The strenuous purposeful money-makers may carry all of us along with them into the lap of economic abundance. But it will be those peoples, who can keep alive … the art of life itself and do not sell themselves for the means of life, who will be able to enjoy the abundance when it comes. … For many ages to come the old Adam will be so strong in us that everybody will need to do some work if he is to be contented. … A fifteen-hour [work] week may put off the problem for a great while. …

We shall be able to rid ourselves of many of the pseudo-moral principles which have hag-ridden us for two hundred years, by which we have exalted some of the most distasteful of human qualities into the position of the highest virtues. … Social customs and economic practices, affecting the distribution of wealth and of economic rewards and penalties, which we now maintain at all costs, however distasteful and unjust they may be in themselves, because they are tremendously useful in promoting the accumulation of capital, we shall then be free, at last, to discard. …

I see us free, therefore, to return to some of the most sure and certain principles of religion and traditional virtue-that avarice is a vice, that the exaction of usury is a misdemeanour, and the love of money is detestable, that those walk most truly in the paths of virtue and sane wisdom who take least thought for the morrow. We shall once more value ends above means and prefer the good to the useful.

But beware! The time for all this is not yet. For at least another hundred years we must pretend to ourselves and to every one that fair is foul and foul is fair; for foul is useful and fair is not. Avarice and usury and precaution must be our gods for a little longer still. For only they can lead us out of the tunnel of economic necessity into daylight.

GD Star Rating
a WordPress rating system
Tagged as: , , , ,
Trackback URL:
  • http://webtrough.wordpress.com DW

    Not massively surprising.

    Here’s a question: what historical figure would you be most interested in reading a vision of the future from?

    I’d pick two: Machiavelli and Al Capone.

    What kind of person assumes a near mode when asked this question?

  • Michael Vassar

    I’m pretty sure that the last two paragraphs are mostly just expressions of not very veiled anti-semitism and the earlier parts seem almost perfectly correct and well calibrated.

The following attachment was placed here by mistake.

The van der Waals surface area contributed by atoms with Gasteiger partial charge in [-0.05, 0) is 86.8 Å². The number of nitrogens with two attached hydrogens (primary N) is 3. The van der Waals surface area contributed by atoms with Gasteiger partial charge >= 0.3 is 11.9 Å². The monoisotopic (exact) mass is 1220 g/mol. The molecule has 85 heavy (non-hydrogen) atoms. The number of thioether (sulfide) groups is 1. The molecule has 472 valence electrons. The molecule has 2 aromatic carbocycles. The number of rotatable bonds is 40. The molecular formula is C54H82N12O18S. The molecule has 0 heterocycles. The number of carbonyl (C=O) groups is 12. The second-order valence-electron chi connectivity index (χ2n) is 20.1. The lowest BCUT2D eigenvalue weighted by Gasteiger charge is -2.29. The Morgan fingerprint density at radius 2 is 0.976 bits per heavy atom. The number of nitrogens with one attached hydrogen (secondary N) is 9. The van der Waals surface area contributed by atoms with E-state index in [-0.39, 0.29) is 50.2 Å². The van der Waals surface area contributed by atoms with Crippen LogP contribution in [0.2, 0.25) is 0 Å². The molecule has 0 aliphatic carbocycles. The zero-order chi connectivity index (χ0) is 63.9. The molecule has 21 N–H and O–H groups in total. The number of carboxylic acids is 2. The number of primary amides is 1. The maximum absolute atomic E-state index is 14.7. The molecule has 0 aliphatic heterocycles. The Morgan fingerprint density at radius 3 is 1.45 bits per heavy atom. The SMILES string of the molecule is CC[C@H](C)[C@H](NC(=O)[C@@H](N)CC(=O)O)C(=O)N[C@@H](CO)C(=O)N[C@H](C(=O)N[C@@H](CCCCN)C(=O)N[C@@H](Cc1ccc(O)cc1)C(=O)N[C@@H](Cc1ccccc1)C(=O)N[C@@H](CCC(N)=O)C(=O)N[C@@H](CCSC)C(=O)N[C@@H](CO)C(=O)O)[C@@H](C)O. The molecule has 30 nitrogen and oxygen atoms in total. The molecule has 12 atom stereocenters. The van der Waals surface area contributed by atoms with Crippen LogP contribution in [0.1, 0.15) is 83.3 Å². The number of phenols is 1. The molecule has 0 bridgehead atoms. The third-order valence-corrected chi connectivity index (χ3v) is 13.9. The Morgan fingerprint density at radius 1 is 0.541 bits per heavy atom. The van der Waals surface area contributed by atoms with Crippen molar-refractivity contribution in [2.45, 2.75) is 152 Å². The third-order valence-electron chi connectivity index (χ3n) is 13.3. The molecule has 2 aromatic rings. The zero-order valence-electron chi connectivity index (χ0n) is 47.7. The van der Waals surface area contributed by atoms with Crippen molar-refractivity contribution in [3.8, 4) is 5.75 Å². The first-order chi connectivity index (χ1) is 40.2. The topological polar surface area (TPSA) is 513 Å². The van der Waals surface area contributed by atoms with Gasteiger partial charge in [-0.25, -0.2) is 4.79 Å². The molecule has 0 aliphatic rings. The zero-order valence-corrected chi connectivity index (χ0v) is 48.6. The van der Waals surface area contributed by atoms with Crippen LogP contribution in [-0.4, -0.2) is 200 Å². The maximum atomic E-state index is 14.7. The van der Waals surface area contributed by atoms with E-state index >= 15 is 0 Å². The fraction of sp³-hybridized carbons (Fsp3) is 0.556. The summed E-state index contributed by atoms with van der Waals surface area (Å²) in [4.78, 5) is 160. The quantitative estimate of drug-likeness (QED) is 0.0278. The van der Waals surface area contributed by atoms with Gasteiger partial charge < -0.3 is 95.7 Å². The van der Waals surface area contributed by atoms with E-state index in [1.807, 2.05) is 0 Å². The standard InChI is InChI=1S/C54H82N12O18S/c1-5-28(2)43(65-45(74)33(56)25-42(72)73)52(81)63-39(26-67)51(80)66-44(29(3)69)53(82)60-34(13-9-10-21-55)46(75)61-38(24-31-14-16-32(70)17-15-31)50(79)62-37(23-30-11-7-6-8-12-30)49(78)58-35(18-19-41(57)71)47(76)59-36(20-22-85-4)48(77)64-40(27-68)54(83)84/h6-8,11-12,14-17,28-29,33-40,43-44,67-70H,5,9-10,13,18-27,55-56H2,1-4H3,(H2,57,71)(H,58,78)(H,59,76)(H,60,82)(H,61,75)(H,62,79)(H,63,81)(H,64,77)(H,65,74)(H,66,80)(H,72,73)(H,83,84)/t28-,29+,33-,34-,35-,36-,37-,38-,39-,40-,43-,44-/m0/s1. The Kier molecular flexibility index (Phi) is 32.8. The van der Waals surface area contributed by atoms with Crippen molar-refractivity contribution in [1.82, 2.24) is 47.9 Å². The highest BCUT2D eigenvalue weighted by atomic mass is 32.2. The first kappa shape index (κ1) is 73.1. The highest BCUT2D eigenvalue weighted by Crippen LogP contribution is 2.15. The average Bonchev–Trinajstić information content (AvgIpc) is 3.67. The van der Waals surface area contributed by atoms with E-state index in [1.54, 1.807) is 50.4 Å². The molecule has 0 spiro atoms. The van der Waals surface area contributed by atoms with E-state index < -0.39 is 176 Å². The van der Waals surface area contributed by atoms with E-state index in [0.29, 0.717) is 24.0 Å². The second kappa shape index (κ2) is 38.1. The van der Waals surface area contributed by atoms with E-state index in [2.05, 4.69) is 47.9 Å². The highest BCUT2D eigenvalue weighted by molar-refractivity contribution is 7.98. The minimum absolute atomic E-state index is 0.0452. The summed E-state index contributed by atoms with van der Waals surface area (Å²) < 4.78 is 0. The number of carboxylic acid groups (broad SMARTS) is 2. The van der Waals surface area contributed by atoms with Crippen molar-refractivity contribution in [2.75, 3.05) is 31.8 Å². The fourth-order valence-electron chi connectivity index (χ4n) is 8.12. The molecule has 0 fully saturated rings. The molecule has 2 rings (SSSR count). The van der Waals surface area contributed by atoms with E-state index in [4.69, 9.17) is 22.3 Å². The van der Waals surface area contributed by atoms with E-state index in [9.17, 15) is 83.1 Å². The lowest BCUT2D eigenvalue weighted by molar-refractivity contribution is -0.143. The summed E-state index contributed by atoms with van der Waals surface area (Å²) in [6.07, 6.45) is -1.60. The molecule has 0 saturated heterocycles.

• anon

      If you’re referring to the way Keynes mentions usury, then I think that’s possible but unlikely. Keynes thought real interest rates would fall to zero in the long run as the supply of loanable funds became more and more abundant relative to investment. So “usury” as he knew it would simply cease to exist as a matter of course.

  • J Storrs Hall

    The last sentence in the essay is the best: “. If economists could manage to get themselves thought of as humble, competent people, on a level with dentists, that would be splendid!”

  • josh
  • Douglas Knight

    How much is this affected by the very specific timing of being just after the crash? Keynes was a very good speculator, other than being pretty much wiped out in the crash. Did he write on this topic at some other period?

  • koto

    We can forgive Keynes for not understanding a couple key economic and social factors that make his predictions worthless. We can’t be so kind to those who read him today and make the same wide-eyed mistakes.

    Namely:

    1) The constraints of thermodynamics.

    2) Resource limits.

    3) Continued population growth and the disintegration of collective value-dialogue.

  • Cure of Ars

    The forger and the farmer categories remind me of the grasshopper and the ant fable.

    Fertility will be our Achilles heel. The separation of sex and procreation will lead to a population and culture crash.

  • Yvain

    The phrase “assuming no important wars and no important increase in population” should be taken into account before people get too excited about pointing out how wrong this vision was.

    (for reference, world population in 1930 was two billion)

    • lemmy caution

      right. I don’t think his predictions are that crazy.

  • Pingback: Overcoming Bias : What Cost Variety?